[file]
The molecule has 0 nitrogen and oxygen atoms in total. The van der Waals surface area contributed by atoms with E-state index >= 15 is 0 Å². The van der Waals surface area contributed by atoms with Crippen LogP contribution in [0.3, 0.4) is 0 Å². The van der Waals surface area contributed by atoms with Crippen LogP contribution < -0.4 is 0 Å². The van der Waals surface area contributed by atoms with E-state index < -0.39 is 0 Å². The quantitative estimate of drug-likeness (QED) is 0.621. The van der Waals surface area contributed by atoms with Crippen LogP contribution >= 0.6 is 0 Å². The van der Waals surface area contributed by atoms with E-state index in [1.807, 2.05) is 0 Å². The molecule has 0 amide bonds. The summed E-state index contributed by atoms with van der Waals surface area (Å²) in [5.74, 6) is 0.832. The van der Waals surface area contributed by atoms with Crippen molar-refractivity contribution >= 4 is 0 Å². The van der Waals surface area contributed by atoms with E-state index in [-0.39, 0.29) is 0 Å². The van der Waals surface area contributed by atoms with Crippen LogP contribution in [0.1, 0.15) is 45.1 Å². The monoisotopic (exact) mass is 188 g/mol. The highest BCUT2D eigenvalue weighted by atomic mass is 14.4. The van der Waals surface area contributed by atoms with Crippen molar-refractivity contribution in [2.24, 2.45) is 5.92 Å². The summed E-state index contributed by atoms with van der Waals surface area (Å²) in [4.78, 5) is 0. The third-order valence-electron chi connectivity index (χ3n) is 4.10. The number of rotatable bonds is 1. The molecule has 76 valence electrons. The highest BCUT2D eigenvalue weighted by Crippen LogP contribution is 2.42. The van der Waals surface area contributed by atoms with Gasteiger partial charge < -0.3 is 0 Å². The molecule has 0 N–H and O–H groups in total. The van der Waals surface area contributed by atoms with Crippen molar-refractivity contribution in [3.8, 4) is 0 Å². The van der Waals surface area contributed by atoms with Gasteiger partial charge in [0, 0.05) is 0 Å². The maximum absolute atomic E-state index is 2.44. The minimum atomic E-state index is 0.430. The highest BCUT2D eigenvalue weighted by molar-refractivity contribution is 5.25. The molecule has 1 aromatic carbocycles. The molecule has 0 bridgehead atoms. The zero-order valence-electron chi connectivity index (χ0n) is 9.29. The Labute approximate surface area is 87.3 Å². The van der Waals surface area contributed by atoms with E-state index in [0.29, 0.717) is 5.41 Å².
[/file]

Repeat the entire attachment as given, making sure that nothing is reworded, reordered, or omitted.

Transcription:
The molecule has 0 nitrogen and oxygen atoms in total. The van der Waals surface area contributed by atoms with E-state index >= 15 is 0 Å². The van der Waals surface area contributed by atoms with Crippen LogP contribution in [0.3, 0.4) is 0 Å². The van der Waals surface area contributed by atoms with Crippen LogP contribution < -0.4 is 0 Å². The van der Waals surface area contributed by atoms with E-state index < -0.39 is 0 Å². The quantitative estimate of drug-likeness (QED) is 0.621. The van der Waals surface area contributed by atoms with Crippen LogP contribution >= 0.6 is 0 Å². The van der Waals surface area contributed by atoms with E-state index in [1.807, 2.05) is 0 Å². The molecule has 0 amide bonds. The summed E-state index contributed by atoms with van der Waals surface area (Å²) in [5.74, 6) is 0.832. The van der Waals surface area contributed by atoms with Crippen molar-refractivity contribution >= 4 is 0 Å². The van der Waals surface area contributed by atoms with E-state index in [-0.39, 0.29) is 0 Å². The van der Waals surface area contributed by atoms with Crippen LogP contribution in [0.1, 0.15) is 45.1 Å². The monoisotopic (exact) mass is 188 g/mol. The highest BCUT2D eigenvalue weighted by atomic mass is 14.4. The van der Waals surface area contributed by atoms with Crippen molar-refractivity contribution in [2.24, 2.45) is 5.92 Å². The summed E-state index contributed by atoms with van der Waals surface area (Å²) in [4.78, 5) is 0. The third-order valence-electron chi connectivity index (χ3n) is 4.10. The number of rotatable bonds is 1. The molecule has 76 valence electrons. The highest BCUT2D eigenvalue weighted by Crippen LogP contribution is 2.42. The van der Waals surface area contributed by atoms with Gasteiger partial charge < -0.3 is 0 Å². The molecule has 0 N–H and O–H groups in total. The van der Waals surface area contributed by atoms with Crippen molar-refractivity contribution in [3.8, 4) is 0 Å². The van der Waals surface area contributed by atoms with Gasteiger partial charge in [0, 0.05) is 0 Å². The maximum absolute atomic E-state index is 2.44. The minimum atomic E-state index is 0.430. The highest BCUT2D eigenvalue weighted by molar-refractivity contribution is 5.25. The molecule has 1 aromatic carbocycles. The molecule has 0 bridgehead atoms. The zero-order valence-electron chi connectivity index (χ0n) is 9.29. The Labute approximate surface area is 87.3 Å². The van der Waals surface area contributed by atoms with E-state index in [0.29, 0.717) is 5.41 Å².